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John Lucker hasn't applied for a new credit card in 20-plus years. But in the last three he has received more than 300 offers from banks, hotel chains, affinity groups -- you name it. It's a tactic sometimes called spray-and-pray marketing, and it's "pretty old science," Lucker, consultant with Deloitte Consulting LLP, said during a Harvard Business Review webinar on leveraging customer data.
If the companies spraying him with offers had analyzed his past and present behavior -- how often he applies for a credit card or how he interacts with their businesses -- they could have predicted his response and saved their prayers for a more likely customer. Lucker's personal experience has convinced him that rudimentary practices like this need to be refined. CIOs, it's time to help your marketing departments implement better analytics.
But achieving better analytics by using predictive analytics is no trivial task, Lucker said. It requires sophisticated tools and techniques as well as innovation and creativity -- the stuff of data scientists. Together, they lead businesses to answer "crunchier" questions -- his label for those "practical and detailed questions about the toughest business issues you might face."
Crunchy questions are aligned with strategic goals, relate to key performance indicators (KPIs), are designed to be actionable as well as informational, and provide foresight rather than hindsight. Examples? Lucker suggested:
- What's the online buzz about your company and how could that impact future sales or products?
- Who are the next 1,000 customers you will lose and why?
- What factors impact customer loyalty the most and why? What can you do to increase loyalty?
- Can you map out the aftershock of a bad customer experience and what could you do about it?
Coming up with a list of questions is just the starting point, though. "You should work to categorize them into relevant groupings and help organize ideas and aggregate them around your overall corporate and customer strategies, as well as desired KPIs," he said.
Smart, simple design
Previously on The Data Mill
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Crowdsourcing is the new cloud computing -- get with it, CIOs
Cool or creepy? The ethics of big data is on the table
Visualizations can help people grasp complex data, but creating visualizations to deliver that easy-to-digest characteristic can be tricky. In a webinar from The Data Warehousing Institute, Lyndsay Wise, president and founder of the independent analyst firm WiseAnalytics, outlined five best practices that can help.
1. Simplify the presentation layer. "Giving someone an overabundance of information doesn't make it easy to consume," Wise said. Customize visualizations based on the audience. Data scientists, for example, have tech know-how and, most likely, have access to different kinds of data than a general user. Also, make the metrics and any action items easy to find.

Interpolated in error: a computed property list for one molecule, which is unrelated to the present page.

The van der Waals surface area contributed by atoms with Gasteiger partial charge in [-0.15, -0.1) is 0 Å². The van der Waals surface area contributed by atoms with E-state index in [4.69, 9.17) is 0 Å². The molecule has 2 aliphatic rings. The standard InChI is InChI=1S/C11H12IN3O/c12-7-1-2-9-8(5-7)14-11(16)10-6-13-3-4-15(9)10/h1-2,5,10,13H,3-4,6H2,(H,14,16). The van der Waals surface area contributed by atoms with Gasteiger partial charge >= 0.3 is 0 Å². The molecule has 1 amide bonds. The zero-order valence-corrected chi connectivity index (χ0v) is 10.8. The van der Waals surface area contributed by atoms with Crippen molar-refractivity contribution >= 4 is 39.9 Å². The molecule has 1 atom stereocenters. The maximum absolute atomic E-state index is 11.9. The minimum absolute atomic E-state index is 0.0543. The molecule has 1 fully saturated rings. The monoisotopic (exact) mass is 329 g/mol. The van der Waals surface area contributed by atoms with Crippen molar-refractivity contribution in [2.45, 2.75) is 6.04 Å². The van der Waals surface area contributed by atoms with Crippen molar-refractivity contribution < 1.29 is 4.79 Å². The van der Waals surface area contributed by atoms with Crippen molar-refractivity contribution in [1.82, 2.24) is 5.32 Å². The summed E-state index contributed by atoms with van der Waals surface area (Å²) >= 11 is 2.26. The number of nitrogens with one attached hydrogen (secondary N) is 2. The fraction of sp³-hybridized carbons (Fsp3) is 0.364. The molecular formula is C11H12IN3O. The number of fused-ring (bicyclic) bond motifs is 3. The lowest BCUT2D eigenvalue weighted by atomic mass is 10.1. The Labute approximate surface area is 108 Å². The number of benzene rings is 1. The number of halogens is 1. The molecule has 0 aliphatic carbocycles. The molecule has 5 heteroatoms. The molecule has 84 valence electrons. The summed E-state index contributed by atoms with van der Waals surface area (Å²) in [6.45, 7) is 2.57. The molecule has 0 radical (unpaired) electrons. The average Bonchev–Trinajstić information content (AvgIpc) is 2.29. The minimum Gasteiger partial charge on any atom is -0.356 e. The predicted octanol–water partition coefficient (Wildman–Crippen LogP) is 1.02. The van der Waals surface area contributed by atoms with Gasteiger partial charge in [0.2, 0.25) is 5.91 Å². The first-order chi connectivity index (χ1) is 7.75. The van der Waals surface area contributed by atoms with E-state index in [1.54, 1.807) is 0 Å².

2. Design for every device. Mobile devices must be factored into self-service business intelligence (BI) apps and visualizations, Wise said. For IT departments, that means following the customer. "Business solutions [should] reflect the type of technology used externally and outside of work," she said.
3. Highlight important data. Figure out why the data needs to be visualized, which can help identify how to represent it. Data points that reveal change over time, for example, are prime candidates for animation, which can help users identify trends and opportunities.
4. Focus on consistent design. "Develop an internal design style to reflect the branding of an organization and what you're hoping to achieve through analytics," Wise said. It's easier on users who might have to jump from one visualization to another, but it's also easier to maintain and scale out as needed. Plus, you can train the whole organization at once, she said.
5. Don't forget about governance. Data visualizations can help open up data across the enterprise. Incorporating privacy and security features into the design is critical and requires advance planning. "These data factors are important and could affect pricing, cost in development and how data is utilized interdepartmentally," Wise said.
Analytics -- au naturale
QlikTech Inc., a data discovery vendor, is rolling out something called natural analytics. The technology is designed to "use our innate skills and build on what we already know," Donald Farmer, vice president of product management for Qliktech, said during a recent webinar. Here's how he went on to describe it: Natural analytics is to analytics as using a mouse is to swiping a screen. In other words, users have to learn how to manipulate the mouse, but touch "is a natural experience," Farmer said. QlikTech's "natural analytics" is built to capitalize on pattern recognition, outlier detection, sorting and categorization.